In my state of Washington, the economic recession has hit state budgets extremely hard. Our state legislature is currently grappling with fixes to fill a $2.6 billion budget gap; this is on top of a $7 billion budget shortfall they dealt with last year. These are big numbers, and they’re resulting in big, deep cuts across the board to pretty much any cause or program you could care about, from education to health care to state recreation lands.
Last week, I learned that they’re seriously considering deep cuts to the agency called Washington State Tourism. In some proposals, the cuts are so deep that the agency would be eliminated; the Senate supplemental budget includes a more than $3 million cut that would close the office of tourism through 2010, at least.
When I learned of this, I was floored. Let’s talk about tourism in Washington state for just a moment, shall we?
Last year, tourists spent $14.2 billion in Washington. That was $1.2 billion less than in 2008, a sign of the recession and the “staycation” trend, no doubt. But still – $14.2 billion. In the Seattle area alone, tourism employs over 60,000 people. Statewide, tourism provides 147,600 jobs — nearly 4 percent of all jobs in the state. Statewide, tourism generated about $958 million in local and state tax revenues.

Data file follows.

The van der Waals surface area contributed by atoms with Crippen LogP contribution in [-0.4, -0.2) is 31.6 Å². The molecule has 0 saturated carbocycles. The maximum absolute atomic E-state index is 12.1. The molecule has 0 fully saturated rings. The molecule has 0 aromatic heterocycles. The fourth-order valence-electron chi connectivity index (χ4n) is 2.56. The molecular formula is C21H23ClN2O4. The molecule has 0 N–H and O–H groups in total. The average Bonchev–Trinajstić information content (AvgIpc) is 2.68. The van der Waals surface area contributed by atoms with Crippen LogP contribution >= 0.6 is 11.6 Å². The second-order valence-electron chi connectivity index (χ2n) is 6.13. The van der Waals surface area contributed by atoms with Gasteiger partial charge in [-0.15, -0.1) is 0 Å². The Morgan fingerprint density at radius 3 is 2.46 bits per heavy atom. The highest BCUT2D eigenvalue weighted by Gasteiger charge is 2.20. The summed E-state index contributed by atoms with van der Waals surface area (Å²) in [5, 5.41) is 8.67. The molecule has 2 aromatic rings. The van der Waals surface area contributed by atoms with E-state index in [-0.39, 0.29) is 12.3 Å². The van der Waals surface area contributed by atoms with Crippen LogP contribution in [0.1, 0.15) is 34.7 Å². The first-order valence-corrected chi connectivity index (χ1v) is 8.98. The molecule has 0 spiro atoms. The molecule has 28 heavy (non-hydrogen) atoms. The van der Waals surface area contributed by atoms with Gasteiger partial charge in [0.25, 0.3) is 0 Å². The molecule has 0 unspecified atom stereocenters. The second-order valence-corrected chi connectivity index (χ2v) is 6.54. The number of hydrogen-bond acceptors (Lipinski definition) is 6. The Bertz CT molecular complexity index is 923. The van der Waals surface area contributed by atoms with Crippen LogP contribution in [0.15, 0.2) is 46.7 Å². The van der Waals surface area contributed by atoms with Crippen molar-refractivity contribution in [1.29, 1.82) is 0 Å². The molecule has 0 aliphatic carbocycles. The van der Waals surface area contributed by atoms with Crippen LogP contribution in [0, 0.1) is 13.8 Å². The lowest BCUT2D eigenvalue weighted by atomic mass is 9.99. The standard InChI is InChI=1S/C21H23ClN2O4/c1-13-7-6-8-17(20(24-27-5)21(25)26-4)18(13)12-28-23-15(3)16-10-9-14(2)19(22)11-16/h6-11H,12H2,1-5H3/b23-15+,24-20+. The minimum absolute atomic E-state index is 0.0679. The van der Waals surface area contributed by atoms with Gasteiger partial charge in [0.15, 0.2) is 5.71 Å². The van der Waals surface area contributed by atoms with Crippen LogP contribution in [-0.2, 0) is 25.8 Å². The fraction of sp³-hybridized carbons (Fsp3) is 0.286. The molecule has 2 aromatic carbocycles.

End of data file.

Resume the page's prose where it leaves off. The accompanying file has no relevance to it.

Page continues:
With the nationwide economy poised to begin its long road ahead to recovery, it would behoove our state to make smart investments in areas that can benefit quickly from that economic recovery as it happens, especially in areas that can immediately bring in new revenues and create jobs statewide. Statewide tourism tops that list, and it is senseless to make deep cuts to it, and plain idiotic to eliminate the engines for it.
What can you do? Contact your legislators, and do it today, as soon as you read this. Find your legislator here. It’s easy to write a quick message to them. Tell them how much tourism matters to our state and how short-sighted it is to bite the hand that feeds us. We need tourism to grow our state’s revenue and get out of this budget hole–it’s that simple. Do it for the independent B&Bs nestled among vineyards of the Yakima Valley, the bike rental shops along the shores of Long Beach and the art vendors at Seattle’s Pike Place Market.